Under new legislation already passed by the House, pharmaceutical drugs and medical devices may soon be as loosely regulated as the 80,000+ harmful chemicals allowed in everyday products, most of which are blamed for a majority of America’s chronic illnesses.
H.R.6, or the 21st Century Cures Act, essentially weakens the already weak standards for the approval process of prescription drugs and medical devices, solely benefiting the pharmaceutical industry while placing Americans directly in harm’s way as they unknowingly become guinea pigs.
Sponsored by Fred Upton (R-MI), the bill completely “relaxes scientific standards, virtually guaranteeing insufficiently tested drugs will hit the market only to be recalled after the damage is done,” says Lee Spiller, Executive Director of Citizens Commission on Human Rights, an organization dedicated to restoring “inalienable human rights to the field of mental health.”
Medical device standards will also weaken under the 21st Century Cures Act, says Spiller. “For years, the makers of psychiatric electroshock (ECT) machines have been unable to get their machines moved out of category III (dangerous or experimental) and into category II.”
In some instances, H.R.6 could allow “such devices to win approval based on an article from a ‘peer reviewed’ medical journal,” adds Spiller, who’s been involved with CCHR since 1997 and worked on a variety of human rights issues for the mentally ill ranging from fraud and abuse, to curbing the use of electroshock treatment in the elderly and the use of deadly restraints.
FDA approval standards will become non-existent under H.R.6
Safety testing by manufacturers is largely omitted under the 21st Century Cures Act. Drug and device makers can even gain FDA approval for products based solely on the experience of individuals, reports Health News Review.
In other words, they would not be required to conduct a clinical trial, randomized or not, but instead could submit documentation showing that Joe Blow Patient’s health had improved by having some device implanted in his chest.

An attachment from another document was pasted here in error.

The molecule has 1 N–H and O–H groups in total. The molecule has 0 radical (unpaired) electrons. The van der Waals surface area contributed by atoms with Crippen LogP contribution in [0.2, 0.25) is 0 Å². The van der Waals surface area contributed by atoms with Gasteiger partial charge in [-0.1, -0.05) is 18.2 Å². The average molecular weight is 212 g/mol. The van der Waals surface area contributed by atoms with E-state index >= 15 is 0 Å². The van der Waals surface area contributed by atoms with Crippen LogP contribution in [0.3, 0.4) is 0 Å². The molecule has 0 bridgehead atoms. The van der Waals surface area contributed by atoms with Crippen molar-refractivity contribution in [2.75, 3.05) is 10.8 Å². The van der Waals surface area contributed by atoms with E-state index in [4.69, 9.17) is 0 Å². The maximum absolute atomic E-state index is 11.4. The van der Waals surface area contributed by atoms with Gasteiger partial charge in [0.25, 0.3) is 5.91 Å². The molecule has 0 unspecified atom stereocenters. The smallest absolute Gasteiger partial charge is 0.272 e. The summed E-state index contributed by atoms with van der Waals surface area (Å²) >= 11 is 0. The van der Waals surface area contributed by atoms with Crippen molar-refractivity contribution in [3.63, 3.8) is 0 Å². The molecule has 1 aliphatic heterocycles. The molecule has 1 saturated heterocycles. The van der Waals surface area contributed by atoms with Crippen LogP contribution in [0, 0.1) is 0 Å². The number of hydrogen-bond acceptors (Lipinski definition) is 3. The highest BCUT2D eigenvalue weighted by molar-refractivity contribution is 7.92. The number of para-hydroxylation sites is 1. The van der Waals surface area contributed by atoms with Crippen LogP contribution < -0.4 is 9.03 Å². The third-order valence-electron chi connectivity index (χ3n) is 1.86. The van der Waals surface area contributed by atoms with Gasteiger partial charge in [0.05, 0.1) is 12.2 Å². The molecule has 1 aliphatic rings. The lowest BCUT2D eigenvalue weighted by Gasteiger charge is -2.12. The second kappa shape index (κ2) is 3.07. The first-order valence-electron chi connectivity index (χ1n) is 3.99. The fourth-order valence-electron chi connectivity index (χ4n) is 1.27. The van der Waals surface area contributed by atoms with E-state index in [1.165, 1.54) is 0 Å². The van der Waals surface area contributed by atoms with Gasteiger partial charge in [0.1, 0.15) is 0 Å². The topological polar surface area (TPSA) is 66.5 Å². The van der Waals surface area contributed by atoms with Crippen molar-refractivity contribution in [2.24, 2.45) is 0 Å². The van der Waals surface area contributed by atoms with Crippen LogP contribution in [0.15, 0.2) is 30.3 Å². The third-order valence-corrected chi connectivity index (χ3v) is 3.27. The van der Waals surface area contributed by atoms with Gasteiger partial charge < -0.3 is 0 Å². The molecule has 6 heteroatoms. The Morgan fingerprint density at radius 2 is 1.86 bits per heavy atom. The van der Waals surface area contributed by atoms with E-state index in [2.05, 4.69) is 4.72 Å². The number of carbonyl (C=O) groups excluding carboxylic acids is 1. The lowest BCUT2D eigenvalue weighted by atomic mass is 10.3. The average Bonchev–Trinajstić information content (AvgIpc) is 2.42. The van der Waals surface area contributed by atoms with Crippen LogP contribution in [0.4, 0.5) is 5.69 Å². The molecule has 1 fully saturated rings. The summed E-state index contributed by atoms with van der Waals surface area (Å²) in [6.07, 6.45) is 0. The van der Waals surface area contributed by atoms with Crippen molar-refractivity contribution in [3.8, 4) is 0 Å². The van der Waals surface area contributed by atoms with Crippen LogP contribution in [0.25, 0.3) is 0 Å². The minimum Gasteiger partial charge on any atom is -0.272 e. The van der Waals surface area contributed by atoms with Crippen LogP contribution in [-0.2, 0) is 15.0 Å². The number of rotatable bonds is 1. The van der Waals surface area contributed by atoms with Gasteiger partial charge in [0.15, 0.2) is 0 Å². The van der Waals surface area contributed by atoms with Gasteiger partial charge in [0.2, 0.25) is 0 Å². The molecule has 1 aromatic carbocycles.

The justification is that “the need outweighs the risk,” says Dr. Rita Redberg, a respected cardiologist from the University of California San Francisco Medical Center. “The emphasis has been on getting drugs and devices on the market quickly, not on making sure that they are safe,” she adds.
“Anecdotal evidence, rather than the scientific studies, could be used to approve drugs and devices,” said Redberg. The FDA would even be allowed to rely on data submitted for entirely different purposes in order to expedite the release of certain drugs.
Healthcare bill weakens protections regarding experimental research on humans
Health News Review reports:
“Furthermore, it would require the FDA to use a third party to review the safety and efficacy of medical devices when manufacturers make small changes, as they often do. Currently the agency does the review. Will allowing third parties chosen by the manufacturer from an approved list to handle this process open the door to new conflicts of interest?”
“This will result in a lot of dangerous drugs and devices on the market with no evidence. Allowing case studies as the standard is crazy. It lowers the data standard to non-existent,” said Redberg.
H.R.6 “will relax human research protections allowing for research to be done without informed consent if it involves, ‘no more than minimal risk,’” says Spiller. The bill will also “affect medical privacy” and codify “non-traditional research practices into law in spite of the fact that some drugs approved using such practices have proven to be problematic,” he adds.
Because the 21st Century Cures Act “provides for expedited review of ‘breakthrough’ combination products,” new technology such as “smart pills” are sure to be a shoo-in.
Otsuka Pharmaceuticals Co. and Proteus Digital Health joined forces to develop an antipsychotic drug embedded with an ingestible sensor in a single tablet, earning the title “smart pill.”
Otsuka’s antipsychotic drug ABILIFY combined with Proteus’ ingestible chip, will detect whether or not a patient has taken their medication, as well as collect other personal health information such as sleep patterns, body temperature, body angle, heart rate and more.